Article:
sunset from behind the wire

sunset from behind the wire

Sunday, March 4, 2012

Mexico is NOT Colombia


The policies implemented by the Calderon Government in Mexico and backed by the United States under the Merida Initiative and elsewhere have met with very limited success on the ground in Mexico. There have been many photographs of smiling Mexican soldiers and marines standing next to mountains of seized narcotics, automatic weapons and US currency, but in a practical sense, the problem persists unabated.

The problem as I see it is not so much that Mexican Drug Trafficking Organizations (DTO’s) supply drugs to a drug hungry America as it is that nobody wants to seriously consider the eight hundred pound gorilla sitting in the corner. The big question is one of the extent to which the Mexican government operates as an extension of drug trafficking organizations. Efforts to determine this have largely been superficial and concerted human intelligence collection programs in Mexico have yet to be considered as a serious option.

One day, the US will decide to address the problem of a DTO (mafia) run government on our Southern Border and when that happens, maybe elements of these suggestions could be dusted off and considered.

Mexico is not Colombia, and while the supply-side measures taken by the Colombians, supported by the United States were effective, simply cloning the Colombian strategy is not enough. I won’t dwell on the differences between Colombia and Mexico here and trust that the reader is sufficiently aware of those that they don’t need to be rehashed here. There has been considerable evidence that Mexican DTO’s are manufacturing methamphetamine products in Africa and Europe. To some extent these products find their way into the North American narcotics market as well.[1] Colombia acted as a way station for processing and distributing cocaine. The Mexican DTO’s have spread globally and the trend seems to be growing.

Will the Merida Initiative Work?

The US Army War College found that the Merida Initiative, “is unlikely to achieve the desired results in Mexico. In focusing largely on security, enforcement, and interdiction, the Merida Initiative pays comparatively little attention to the deeper structural problems that fuel the drug trade and drug-related violence. These problems, ranging from official corruption in Mexico to large-scale drug consumption in the United States, have so far frustrated Mexican attempts to rein in the cartels, and will likely hinder the effectiveness of the Merida Initiative as well.” (emphasis added) Jumping to Dr. Brands conclusion, in part, “The costs of action are therefore high, but the price of inaction would be exponentially greater. The effects of drug use in the United States and the potential for the economic and political destabilization of Mexico make counternarcotics an immensely significant national security issue.”[2]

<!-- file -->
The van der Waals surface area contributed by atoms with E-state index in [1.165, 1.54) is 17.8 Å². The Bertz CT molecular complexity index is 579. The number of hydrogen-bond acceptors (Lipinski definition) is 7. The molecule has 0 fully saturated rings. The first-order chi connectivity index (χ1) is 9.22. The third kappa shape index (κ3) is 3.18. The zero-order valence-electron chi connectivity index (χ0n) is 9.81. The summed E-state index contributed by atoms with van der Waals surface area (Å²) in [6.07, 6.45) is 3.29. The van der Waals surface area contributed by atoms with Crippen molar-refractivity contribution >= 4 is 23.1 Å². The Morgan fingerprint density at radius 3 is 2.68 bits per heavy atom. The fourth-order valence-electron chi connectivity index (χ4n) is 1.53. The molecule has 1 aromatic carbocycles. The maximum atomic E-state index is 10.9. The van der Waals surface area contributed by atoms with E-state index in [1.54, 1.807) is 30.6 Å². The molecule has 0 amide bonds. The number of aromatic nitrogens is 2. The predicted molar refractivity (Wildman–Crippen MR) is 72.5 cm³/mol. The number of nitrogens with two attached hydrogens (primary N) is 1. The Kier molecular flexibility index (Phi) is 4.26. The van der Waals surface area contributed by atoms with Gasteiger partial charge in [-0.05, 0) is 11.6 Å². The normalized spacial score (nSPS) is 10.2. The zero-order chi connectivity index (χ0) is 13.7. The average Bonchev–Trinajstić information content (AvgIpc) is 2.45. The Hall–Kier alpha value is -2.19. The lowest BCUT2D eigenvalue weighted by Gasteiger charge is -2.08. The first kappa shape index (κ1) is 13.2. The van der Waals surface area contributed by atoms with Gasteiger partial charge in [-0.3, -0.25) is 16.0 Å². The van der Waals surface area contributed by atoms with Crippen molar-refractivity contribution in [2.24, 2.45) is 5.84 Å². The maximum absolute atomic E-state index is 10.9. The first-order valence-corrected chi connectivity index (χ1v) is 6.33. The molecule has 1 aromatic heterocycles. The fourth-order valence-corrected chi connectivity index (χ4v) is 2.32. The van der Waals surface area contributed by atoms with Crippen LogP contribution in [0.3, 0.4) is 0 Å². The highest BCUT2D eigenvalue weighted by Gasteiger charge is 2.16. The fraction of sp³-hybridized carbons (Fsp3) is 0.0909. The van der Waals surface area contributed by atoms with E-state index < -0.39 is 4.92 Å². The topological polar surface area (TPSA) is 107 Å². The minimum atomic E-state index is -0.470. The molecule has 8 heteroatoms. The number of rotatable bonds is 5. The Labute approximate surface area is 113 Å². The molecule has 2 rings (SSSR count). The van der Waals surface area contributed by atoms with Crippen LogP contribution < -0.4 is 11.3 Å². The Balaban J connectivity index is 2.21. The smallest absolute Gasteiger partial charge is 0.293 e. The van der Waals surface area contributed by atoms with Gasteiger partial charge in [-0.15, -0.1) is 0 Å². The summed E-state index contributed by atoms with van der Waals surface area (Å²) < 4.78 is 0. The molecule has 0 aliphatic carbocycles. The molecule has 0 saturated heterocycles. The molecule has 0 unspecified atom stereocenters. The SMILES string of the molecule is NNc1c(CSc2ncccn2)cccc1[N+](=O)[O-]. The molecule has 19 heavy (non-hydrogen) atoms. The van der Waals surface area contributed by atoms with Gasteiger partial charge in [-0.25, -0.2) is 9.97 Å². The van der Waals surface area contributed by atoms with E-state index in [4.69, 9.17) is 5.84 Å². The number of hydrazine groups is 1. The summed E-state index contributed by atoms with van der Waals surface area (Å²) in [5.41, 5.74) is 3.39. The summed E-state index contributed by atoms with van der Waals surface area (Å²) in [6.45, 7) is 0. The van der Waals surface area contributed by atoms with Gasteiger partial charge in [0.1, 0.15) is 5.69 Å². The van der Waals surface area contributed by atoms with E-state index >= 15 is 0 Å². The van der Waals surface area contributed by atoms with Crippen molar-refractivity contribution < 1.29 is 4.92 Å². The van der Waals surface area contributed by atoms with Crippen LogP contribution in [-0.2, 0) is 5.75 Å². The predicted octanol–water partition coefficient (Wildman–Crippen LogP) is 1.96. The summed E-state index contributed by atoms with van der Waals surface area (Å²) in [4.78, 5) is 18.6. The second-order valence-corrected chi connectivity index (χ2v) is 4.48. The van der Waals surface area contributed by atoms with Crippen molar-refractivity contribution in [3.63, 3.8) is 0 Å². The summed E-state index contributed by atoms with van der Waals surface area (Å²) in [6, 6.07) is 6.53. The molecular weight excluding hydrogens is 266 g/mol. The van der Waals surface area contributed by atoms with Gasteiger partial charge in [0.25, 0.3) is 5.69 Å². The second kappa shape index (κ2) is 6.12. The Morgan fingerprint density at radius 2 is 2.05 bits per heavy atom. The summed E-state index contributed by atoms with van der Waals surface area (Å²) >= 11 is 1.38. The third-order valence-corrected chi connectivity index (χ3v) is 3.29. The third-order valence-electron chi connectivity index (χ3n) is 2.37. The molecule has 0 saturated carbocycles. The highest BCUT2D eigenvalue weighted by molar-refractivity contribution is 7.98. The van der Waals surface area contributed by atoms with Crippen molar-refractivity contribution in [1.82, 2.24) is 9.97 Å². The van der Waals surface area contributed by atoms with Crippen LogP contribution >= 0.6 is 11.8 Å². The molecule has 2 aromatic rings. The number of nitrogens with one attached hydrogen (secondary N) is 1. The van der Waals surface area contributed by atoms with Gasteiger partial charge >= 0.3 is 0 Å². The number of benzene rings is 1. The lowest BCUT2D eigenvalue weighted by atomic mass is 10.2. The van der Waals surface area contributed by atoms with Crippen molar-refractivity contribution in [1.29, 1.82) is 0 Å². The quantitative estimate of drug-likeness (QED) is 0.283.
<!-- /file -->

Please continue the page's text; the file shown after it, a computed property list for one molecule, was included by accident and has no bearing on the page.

Success in combatting internal corruption and the DTO’s in Mexico requires a concerted effort on the part of the US to assist those honest and trustworthy elements within the Mexican Government. The only way that this can happen is though the implementation of a genuine human intelligence effort within Mexico designed to ferret out DTO infrastructure. Arrests of high profile DTO members have done very little to impact infrastructure.  Seizures of arms, narcotics products and cash have had negligible impact on DTO infrastructure. As they grow into truly worldwide organizations, this will become increasingly difficult to accomplish. The longer the US waits on the sidelines, the more entrenched the DTO’s will become.




[1] Mexico Operations Group Reports pertaining to La Resistencia (Millennium Cartel) and Cartel Nueva Generacion Jalisco. For the most part, the Joaquin Guzman Loera (El Chapo) DTO has focused on smuggling cocaine to the European market through Africa and directly.
[2] Strategic Studies Institute, US Army War College, Dr. Hal Brands, May 2009

6 comments:

  1. Put our troops on the border ... then march south.

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  2. Mexico is not Columbia? Damn! No wonder I had so much trouble getting around down there.

    Good post.

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  3. I see the same problem we have in the Middle East, and that is getting GOOD, verifable/trustworthy HUMINT... Otherwise I concur!

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  4. Old NFO, good HUMINT only comes from operators who can operate with a relatively free hand. That freedom is not to be had in the US Services (uniformed and otherwise).

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  5. Getting good HUMINT is sometimes like finding good cabbage in finely ground coleslaw.

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  6. Thanks for great information you write it very clean. I am very lucky to get this tips from you.


    Manufacturing in Mexico

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